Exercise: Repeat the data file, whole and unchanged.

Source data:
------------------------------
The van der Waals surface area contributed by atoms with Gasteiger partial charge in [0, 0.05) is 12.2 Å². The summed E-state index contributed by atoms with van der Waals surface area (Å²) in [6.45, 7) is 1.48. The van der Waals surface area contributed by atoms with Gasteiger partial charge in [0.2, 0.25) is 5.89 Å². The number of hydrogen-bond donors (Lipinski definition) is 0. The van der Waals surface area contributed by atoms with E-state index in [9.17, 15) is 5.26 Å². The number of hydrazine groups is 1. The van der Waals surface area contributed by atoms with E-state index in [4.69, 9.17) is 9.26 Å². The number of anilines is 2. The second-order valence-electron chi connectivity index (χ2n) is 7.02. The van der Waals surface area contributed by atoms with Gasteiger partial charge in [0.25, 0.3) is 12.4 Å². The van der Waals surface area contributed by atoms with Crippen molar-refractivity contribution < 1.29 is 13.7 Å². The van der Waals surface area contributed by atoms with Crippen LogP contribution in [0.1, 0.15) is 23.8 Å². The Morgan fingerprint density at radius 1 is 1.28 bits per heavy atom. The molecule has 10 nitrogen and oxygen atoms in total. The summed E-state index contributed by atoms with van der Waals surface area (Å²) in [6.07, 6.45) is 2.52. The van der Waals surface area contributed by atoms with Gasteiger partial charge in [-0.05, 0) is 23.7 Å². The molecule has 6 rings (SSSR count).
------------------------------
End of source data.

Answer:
The van der Waals surface area contributed by atoms with Gasteiger partial charge in [0, 0.05) is 12.2 Å². The summed E-state index contributed by atoms with van der Waals surface area (Å²) in [6.45, 7) is 1.48. The van der Waals surface area contributed by atoms with Gasteiger partial charge in [0.2, 0.25) is 5.89 Å². The number of hydrogen-bond donors (Lipinski definition) is 0. The van der Waals surface area contributed by atoms with E-state index in [9.17, 15) is 5.26 Å². The number of hydrazine groups is 1. The van der Waals surface area contributed by atoms with E-state index in [4.69, 9.17) is 9.26 Å². The number of anilines is 2. The second-order valence-electron chi connectivity index (χ2n) is 7.02. The van der Waals surface area contributed by atoms with Gasteiger partial charge in [0.25, 0.3) is 12.4 Å². The van der Waals surface area contributed by atoms with Crippen molar-refractivity contribution < 1.29 is 13.7 Å². The van der Waals surface area contributed by atoms with Crippen LogP contribution in [0.1, 0.15) is 23.8 Å². The Morgan fingerprint density at radius 1 is 1.28 bits per heavy atom. The molecule has 10 nitrogen and oxygen atoms in total. The summed E-state index contributed by atoms with van der Waals surface area (Å²) in [6.07, 6.45) is 2.52. The van der Waals surface area contributed by atoms with Gasteiger partial charge in [-0.05, 0) is 23.7 Å². The molecule has 6 rings (SSSR count).